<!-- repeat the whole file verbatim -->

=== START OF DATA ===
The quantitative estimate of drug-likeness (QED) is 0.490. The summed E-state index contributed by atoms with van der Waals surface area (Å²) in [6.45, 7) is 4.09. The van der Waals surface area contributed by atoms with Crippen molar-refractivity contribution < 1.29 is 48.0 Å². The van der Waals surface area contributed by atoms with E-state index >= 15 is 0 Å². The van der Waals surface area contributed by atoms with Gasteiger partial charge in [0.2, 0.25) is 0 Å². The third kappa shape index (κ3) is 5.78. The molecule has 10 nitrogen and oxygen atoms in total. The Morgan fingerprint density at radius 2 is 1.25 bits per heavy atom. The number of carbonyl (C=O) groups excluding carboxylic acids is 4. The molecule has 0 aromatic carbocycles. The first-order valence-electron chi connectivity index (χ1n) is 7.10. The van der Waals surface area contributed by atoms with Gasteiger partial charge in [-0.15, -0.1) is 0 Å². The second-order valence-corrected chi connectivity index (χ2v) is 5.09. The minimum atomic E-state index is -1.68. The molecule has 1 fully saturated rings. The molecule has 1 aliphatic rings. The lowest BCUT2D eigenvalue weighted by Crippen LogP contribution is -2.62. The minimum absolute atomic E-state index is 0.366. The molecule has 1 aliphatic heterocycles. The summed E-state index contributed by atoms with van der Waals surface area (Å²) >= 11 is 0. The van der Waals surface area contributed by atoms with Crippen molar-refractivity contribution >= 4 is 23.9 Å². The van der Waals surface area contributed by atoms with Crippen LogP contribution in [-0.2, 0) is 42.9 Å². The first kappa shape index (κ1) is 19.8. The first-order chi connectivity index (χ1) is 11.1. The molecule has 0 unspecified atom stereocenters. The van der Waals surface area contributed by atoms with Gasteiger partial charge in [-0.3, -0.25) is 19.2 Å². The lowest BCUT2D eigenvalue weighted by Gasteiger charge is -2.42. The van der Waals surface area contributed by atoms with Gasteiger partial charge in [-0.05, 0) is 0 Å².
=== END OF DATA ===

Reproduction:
The quantitative estimate of drug-likeness (QED) is 0.490. The summed E-state index contributed by atoms with van der Waals surface area (Å²) in [6.45, 7) is 4.09. The van der Waals surface area contributed by atoms with Crippen molar-refractivity contribution < 1.29 is 48.0 Å². The van der Waals surface area contributed by atoms with E-state index >= 15 is 0 Å². The van der Waals surface area contributed by atoms with Gasteiger partial charge in [0.2, 0.25) is 0 Å². The third kappa shape index (κ3) is 5.78. The molecule has 10 nitrogen and oxygen atoms in total. The Morgan fingerprint density at radius 2 is 1.25 bits per heavy atom. The number of carbonyl (C=O) groups excluding carboxylic acids is 4. The molecule has 0 aromatic carbocycles. The first-order valence-electron chi connectivity index (χ1n) is 7.10. The van der Waals surface area contributed by atoms with Gasteiger partial charge in [-0.15, -0.1) is 0 Å². The second-order valence-corrected chi connectivity index (χ2v) is 5.09. The minimum atomic E-state index is -1.68. The molecule has 1 fully saturated rings. The molecule has 1 aliphatic rings. The lowest BCUT2D eigenvalue weighted by Crippen LogP contribution is -2.62. The minimum absolute atomic E-state index is 0.366. The molecule has 1 aliphatic heterocycles. The summed E-state index contributed by atoms with van der Waals surface area (Å²) >= 11 is 0. The van der Waals surface area contributed by atoms with Crippen molar-refractivity contribution >= 4 is 23.9 Å². The van der Waals surface area contributed by atoms with Crippen LogP contribution in [-0.2, 0) is 42.9 Å². The first kappa shape index (κ1) is 19.8. The first-order chi connectivity index (χ1) is 11.1. The molecule has 0 unspecified atom stereocenters. The van der Waals surface area contributed by atoms with Gasteiger partial charge in [-0.3, -0.25) is 19.2 Å². The lowest BCUT2D eigenvalue weighted by Gasteiger charge is -2.42. The van der Waals surface area contributed by atoms with Gasteiger partial charge in [-0.05, 0) is 0 Å².